Thankful as they were, they were hardly mindless disciples. They did their best to redirect his course when he got details as wrong as he got the big-picture vision right. When their reasoning failed, as it usually did with the imperious Jobs, they did their best to subvert him and/or to minimize the damage.

The list of bad decisions Jobs made about Macintosh is long, easily long enough to torpedo virtually any other computer. He insisted that the Mac use the same horrifically unreliable in-house-designed “Twiggy” disk drives as the Lisa, an example of borrowing a bit too much from Mac’s older sister. He rejected categorically pleas that the Mac at least have the option of memory expansion beyond 128 K, insisting that doing so would just encourage programming inefficiency and turn the Macintosh into a bloated monster like Lisa; his team’s arguments that a bitmapped, GUI-driven operating system running under a 16-bit processor required by its very nature vastly more memory than something like the Apple II got them nowhere. He rejected an internal hard drive because it would require that most hated of all pieces of technology, a noisy fan. He rejected a second internal floppy drive because there wouldn’t be room in Jerry Manock’s sleekly elegant case, plus bloat and all that. He tried to kill the Apple LaserWriter, a product that would prove almost as significant for the company as the Mac itself and without which the Mac may very well have not survived beyond its first couple of years. He cut short all discussion of networking by pulling out a floppy disk and pronouncing, “Here’s your network!” (The laser printer and Ethernet, those two other parts of the PARC gospel, had most resoundingly not reached Jobs during his famous visit.) He even refused to permit cursor keys on the keyboard, saying that the mouse was the only proper way to move the cursor in this new paradigm of computing.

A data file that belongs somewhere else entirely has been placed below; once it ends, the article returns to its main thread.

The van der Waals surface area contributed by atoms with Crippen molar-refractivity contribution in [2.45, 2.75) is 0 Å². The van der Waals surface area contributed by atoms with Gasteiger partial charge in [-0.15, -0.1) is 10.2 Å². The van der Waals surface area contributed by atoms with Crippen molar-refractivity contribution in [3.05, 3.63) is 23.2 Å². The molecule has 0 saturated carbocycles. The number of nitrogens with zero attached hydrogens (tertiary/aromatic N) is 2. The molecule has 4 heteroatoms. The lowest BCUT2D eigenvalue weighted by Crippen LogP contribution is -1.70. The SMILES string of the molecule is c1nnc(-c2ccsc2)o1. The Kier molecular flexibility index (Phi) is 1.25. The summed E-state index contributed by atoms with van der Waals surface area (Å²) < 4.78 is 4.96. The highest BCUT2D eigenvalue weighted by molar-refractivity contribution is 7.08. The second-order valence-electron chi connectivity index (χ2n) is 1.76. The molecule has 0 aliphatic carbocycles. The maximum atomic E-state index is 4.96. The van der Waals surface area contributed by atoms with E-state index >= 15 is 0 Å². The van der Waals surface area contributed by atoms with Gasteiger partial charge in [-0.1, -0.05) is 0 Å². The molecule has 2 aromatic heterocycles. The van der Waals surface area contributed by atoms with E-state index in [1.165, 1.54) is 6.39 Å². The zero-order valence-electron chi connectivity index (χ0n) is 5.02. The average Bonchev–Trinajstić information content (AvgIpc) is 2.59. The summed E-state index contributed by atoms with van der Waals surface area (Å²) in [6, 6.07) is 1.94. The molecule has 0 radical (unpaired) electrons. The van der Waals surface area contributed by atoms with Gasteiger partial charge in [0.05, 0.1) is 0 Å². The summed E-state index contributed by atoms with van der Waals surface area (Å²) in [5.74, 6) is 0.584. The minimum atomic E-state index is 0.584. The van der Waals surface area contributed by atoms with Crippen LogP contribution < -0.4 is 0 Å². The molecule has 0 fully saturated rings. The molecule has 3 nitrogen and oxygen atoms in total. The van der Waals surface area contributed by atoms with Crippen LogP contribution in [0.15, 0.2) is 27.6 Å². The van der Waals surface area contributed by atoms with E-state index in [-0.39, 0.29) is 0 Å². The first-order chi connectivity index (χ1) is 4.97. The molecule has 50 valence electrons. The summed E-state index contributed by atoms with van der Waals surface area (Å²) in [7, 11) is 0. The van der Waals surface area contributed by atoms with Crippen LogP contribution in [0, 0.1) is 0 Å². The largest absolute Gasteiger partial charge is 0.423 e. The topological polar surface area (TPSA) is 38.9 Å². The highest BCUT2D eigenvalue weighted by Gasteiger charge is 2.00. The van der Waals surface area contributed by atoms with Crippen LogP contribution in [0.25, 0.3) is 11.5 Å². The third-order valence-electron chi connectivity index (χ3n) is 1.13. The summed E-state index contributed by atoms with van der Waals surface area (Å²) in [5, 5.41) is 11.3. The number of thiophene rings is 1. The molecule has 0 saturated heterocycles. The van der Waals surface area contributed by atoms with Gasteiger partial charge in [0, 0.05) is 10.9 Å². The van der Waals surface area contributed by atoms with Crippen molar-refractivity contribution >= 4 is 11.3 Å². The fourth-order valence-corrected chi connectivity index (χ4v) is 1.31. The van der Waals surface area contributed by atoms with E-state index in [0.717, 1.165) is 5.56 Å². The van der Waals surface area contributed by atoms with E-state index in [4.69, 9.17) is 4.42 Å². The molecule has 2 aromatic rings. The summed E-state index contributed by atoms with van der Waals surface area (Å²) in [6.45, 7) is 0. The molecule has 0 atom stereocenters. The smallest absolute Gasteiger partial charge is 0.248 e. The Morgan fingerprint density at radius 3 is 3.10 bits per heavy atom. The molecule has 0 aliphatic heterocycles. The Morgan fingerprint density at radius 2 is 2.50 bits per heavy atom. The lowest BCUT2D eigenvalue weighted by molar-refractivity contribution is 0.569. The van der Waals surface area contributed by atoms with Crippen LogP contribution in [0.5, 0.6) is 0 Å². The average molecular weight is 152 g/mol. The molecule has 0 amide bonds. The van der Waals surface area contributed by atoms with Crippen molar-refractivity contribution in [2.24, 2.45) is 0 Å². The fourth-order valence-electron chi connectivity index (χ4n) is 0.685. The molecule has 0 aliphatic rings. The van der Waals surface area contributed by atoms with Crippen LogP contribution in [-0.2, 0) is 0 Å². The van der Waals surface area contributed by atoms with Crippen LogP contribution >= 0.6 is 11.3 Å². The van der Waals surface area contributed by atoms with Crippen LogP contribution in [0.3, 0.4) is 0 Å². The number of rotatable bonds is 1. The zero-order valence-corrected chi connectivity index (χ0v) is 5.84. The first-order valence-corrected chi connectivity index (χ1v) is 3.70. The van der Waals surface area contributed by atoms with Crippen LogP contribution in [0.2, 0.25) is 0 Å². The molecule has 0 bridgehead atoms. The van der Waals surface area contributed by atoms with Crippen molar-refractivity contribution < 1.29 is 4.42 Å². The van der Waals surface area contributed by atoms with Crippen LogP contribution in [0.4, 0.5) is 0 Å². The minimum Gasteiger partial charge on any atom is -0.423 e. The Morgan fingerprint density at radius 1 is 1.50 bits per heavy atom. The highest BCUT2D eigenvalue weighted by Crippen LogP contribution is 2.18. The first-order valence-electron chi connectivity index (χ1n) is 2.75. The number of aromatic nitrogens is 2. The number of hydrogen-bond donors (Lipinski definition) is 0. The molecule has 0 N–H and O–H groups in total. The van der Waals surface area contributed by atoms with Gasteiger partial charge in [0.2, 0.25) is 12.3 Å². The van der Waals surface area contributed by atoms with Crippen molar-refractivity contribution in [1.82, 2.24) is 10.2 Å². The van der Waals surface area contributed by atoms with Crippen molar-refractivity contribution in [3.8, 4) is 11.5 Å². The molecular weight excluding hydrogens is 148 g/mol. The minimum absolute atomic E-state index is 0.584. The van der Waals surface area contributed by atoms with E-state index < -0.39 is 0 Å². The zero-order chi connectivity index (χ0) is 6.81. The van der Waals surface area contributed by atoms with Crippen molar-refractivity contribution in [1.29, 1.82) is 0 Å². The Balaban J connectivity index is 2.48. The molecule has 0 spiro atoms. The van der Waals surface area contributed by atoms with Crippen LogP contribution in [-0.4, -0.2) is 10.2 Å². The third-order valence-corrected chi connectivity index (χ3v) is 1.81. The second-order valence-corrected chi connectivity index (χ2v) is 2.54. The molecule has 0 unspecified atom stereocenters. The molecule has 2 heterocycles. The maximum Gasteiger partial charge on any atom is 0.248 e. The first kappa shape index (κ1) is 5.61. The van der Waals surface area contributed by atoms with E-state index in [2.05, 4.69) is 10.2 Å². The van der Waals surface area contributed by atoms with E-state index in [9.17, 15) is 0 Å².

The original Mac keyboard, complete with no cursor keys

The original Mac keyboard, complete with no cursor keys

People did what they could in the face of this litany. Burrell Smith made sure the Mac was capable of accommodating 3.5-inch floppy drives, the emerging industry standard soon to replace the older 5.25-inch floppies, as well as the Twiggy. When Lisa debuted a year ahead of the Mac and the Twiggy drives proved a disaster, the Mac manufacturing team was able to easily slot the 3.5-inch drives in in their place. (Taking the fall for Twiggy was another great service Lisa did Macintosh.) Everyone also made sure that the Mac was ready to accommodate more memory on both the hardware and software side, for when the realization finally dawned that 128 K just wasn’t going to cut it. (That realization began to dawn quite early even for Jobs; the machine he unveiled to press and public on January 24, 1984, had in fact been hacked to have 512 K. Otherwise the presentation would have been a less impressive one altogether, with a lot more time spent waiting for the Mac to deign to do something and none of the cool synthesized speech.) For most of the rest, there wasn’t much for it but to hope the machine did well enough with the early adopters that they could go back and fix the problems later. Cooler heads in management did at least prevail to save the LaserWriter.

On the hardware side, the Macintosh was smartly but minimalistically designed by Burrell Smith, a huge admirer of Steve Wozniak who strained to craft the same sort of elegant circuitry for the Mac that Woz had for the Apple II. For all that it was clean and compact, however, the Mac wasn’t terribly interesting or impressive as a piece of hardware. Jobs, from a contemporary interview in Byte magazine: